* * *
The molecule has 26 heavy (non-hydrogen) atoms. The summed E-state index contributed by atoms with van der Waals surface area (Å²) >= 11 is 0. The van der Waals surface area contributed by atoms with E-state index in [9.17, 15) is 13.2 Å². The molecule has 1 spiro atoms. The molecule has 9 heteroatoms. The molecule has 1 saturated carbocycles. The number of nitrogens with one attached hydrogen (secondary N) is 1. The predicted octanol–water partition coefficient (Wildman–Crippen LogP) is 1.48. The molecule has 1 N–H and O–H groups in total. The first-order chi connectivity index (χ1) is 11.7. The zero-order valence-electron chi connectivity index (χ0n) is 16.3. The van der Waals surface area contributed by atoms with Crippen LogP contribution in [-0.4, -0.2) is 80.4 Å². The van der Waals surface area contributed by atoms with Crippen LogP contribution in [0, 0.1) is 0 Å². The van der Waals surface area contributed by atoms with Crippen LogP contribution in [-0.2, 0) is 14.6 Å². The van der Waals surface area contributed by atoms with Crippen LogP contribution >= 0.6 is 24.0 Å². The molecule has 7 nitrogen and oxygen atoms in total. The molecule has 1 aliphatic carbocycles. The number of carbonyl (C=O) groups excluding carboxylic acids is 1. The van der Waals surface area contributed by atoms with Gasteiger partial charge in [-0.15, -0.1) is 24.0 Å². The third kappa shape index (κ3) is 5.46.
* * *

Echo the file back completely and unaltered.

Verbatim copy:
The molecule has 26 heavy (non-hydrogen) atoms. The summed E-state index contributed by atoms with van der Waals surface area (Å²) >= 11 is 0. The van der Waals surface area contributed by atoms with E-state index in [9.17, 15) is 13.2 Å². The molecule has 1 spiro atoms. The molecule has 9 heteroatoms. The molecule has 1 saturated carbocycles. The number of nitrogens with one attached hydrogen (secondary N) is 1. The predicted octanol–water partition coefficient (Wildman–Crippen LogP) is 1.48. The molecule has 1 N–H and O–H groups in total. The first-order chi connectivity index (χ1) is 11.7. The zero-order valence-electron chi connectivity index (χ0n) is 16.3. The van der Waals surface area contributed by atoms with Crippen LogP contribution in [-0.4, -0.2) is 80.4 Å². The van der Waals surface area contributed by atoms with Crippen LogP contribution in [0, 0.1) is 0 Å². The van der Waals surface area contributed by atoms with Crippen LogP contribution in [-0.2, 0) is 14.6 Å². The van der Waals surface area contributed by atoms with Crippen LogP contribution >= 0.6 is 24.0 Å². The molecule has 7 nitrogen and oxygen atoms in total. The molecule has 1 aliphatic carbocycles. The number of carbonyl (C=O) groups excluding carboxylic acids is 1. The van der Waals surface area contributed by atoms with Gasteiger partial charge in [-0.15, -0.1) is 24.0 Å². The third kappa shape index (κ3) is 5.46.